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Comment Instead of armchair explanation... (Score 5, Informative) 321

Why not consider an expert's opinion? I point you to the work of Andrei Lankov and in particular a recent (Feb 1, 2016) Q&A he did with the Korea and the World podcast. He's traveled to China and spoken with officials there about the relationship with North Korea—it is in better shape than the media lets on. Also he talks a bit about the current state of the economy and the growth of private markets—they are thriving and being allowed to do so. The conclusion is that North Korea is much more stable than most would give them credit—especially the South Korean propaganda machine—and that despite appearances Kim Jong Un may actually be allowing an openness not previously seen in North Korea. This is demonstrated by the decrease in the number defectors over the last two years and the general increase in the standard of living. source: http://www.koreaandtheworld.or...
The Internet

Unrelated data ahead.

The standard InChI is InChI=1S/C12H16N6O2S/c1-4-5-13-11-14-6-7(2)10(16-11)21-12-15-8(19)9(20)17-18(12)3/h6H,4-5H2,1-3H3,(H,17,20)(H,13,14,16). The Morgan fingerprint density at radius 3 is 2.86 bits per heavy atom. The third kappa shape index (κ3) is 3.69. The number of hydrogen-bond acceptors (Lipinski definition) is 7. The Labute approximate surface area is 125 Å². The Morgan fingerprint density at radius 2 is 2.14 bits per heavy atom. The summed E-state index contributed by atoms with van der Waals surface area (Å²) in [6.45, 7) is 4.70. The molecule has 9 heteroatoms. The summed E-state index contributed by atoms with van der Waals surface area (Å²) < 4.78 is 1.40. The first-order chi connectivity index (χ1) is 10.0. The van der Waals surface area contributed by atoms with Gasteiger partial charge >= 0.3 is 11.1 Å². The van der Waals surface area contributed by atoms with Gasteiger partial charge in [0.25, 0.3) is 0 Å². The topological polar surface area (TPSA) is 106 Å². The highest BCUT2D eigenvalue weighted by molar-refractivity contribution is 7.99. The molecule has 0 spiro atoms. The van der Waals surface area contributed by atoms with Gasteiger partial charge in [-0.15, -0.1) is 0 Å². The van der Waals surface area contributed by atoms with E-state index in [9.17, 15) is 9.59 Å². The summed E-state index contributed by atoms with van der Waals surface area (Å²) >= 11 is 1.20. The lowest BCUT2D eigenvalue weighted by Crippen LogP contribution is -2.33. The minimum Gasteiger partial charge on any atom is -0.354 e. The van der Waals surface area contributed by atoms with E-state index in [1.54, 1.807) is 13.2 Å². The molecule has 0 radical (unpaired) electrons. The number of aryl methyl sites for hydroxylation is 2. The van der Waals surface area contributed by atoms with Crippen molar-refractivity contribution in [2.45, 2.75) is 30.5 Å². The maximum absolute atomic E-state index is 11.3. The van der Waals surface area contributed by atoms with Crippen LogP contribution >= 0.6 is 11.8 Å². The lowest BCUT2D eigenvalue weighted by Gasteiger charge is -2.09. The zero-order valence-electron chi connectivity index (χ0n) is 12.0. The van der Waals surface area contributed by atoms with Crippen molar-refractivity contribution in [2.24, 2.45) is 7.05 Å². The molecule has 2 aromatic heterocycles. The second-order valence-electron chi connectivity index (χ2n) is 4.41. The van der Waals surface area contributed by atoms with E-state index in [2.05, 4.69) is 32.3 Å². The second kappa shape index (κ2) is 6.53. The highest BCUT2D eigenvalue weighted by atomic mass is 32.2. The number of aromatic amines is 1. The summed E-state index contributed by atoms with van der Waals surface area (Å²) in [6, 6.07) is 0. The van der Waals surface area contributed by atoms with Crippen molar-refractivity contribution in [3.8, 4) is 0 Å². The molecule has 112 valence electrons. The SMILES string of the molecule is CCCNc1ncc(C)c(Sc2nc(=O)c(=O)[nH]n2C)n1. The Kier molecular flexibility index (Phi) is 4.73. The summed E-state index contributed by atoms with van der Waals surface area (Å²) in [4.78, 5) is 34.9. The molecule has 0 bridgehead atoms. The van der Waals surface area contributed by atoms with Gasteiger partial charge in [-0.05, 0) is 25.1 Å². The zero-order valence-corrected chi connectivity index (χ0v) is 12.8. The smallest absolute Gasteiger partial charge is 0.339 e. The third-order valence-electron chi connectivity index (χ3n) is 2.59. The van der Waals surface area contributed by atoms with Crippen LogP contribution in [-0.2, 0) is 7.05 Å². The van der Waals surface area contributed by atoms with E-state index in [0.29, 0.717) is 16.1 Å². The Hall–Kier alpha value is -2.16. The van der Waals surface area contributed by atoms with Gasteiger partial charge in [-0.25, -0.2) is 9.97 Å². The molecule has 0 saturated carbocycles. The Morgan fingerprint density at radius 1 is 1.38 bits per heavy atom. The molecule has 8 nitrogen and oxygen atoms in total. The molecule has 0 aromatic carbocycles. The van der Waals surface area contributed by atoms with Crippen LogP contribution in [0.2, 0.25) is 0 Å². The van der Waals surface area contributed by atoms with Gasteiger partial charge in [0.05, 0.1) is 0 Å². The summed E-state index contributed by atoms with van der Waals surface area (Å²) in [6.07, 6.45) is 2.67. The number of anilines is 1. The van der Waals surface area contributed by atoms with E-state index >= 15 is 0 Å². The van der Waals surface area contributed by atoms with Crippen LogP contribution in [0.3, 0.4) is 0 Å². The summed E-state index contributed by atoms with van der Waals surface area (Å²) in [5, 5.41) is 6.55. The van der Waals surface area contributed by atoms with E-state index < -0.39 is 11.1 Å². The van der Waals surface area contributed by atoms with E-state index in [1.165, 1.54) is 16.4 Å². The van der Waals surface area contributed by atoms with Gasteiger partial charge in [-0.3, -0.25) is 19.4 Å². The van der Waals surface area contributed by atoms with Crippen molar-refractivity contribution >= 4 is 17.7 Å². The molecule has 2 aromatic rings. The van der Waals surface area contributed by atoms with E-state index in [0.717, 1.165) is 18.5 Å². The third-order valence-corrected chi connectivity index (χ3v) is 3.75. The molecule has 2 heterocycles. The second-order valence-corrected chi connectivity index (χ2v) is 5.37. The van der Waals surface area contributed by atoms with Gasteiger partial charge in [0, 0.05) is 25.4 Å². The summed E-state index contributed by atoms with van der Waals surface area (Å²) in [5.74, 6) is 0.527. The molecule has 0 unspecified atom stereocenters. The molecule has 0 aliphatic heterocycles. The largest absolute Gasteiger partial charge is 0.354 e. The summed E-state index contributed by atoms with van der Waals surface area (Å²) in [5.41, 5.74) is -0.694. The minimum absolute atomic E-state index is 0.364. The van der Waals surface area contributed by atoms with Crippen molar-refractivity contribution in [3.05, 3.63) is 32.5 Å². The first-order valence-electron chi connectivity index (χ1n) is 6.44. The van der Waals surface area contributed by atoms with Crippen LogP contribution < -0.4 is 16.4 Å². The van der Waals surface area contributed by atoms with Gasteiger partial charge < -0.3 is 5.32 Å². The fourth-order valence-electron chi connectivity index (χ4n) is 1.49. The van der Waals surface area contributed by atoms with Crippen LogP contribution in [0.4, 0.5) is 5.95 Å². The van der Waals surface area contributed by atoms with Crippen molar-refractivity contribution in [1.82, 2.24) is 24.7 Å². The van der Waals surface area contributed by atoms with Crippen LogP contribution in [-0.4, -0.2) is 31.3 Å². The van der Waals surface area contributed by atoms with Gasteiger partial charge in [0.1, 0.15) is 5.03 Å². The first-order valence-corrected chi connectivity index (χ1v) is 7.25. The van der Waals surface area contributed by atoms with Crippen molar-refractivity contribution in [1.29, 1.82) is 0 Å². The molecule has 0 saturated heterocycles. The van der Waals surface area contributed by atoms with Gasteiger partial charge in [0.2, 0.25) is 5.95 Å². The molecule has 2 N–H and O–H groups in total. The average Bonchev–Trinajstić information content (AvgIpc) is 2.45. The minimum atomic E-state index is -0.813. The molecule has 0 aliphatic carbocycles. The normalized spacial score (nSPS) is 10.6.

Submission + - The Most Detailed Picture of the Internet Ever (vice.com)

Daniel_Stuckey writes: "Why would you need a map of the Internet? The Internet is not like the Grand Canyon. It is not a destination in a voyage that requires so many right turns and so many left turns. The Internet, as the name suggests and many of you already know, is nothing but the sum of decentralized connections between various interconnected computers that are speaking roughly the same language. To map out those connections and visualize the place where I spend so much of my time may not have any clear use, but it intrigues the pants off me.

An anonymous researcher with a lot of time on his hands apparently shares the sentiment. In a newly published research paper, this unnamed data junkie explains how he used some stupid simple hacking techniques to build a 420,000-node botnet that helped him draw the most detailed map of the Internet known to man. Not only does it show where people are logging in, it also shows changes in traffic patterns over time with an impressive amount of precision. This is all possible, of course, because the researcher hacked into nearly half a million computers so that he could ping each one, charting the resulting paths in order to make such a complex and detailed map. Along those lines, the project has as much to do with hacking as it does with mapping."

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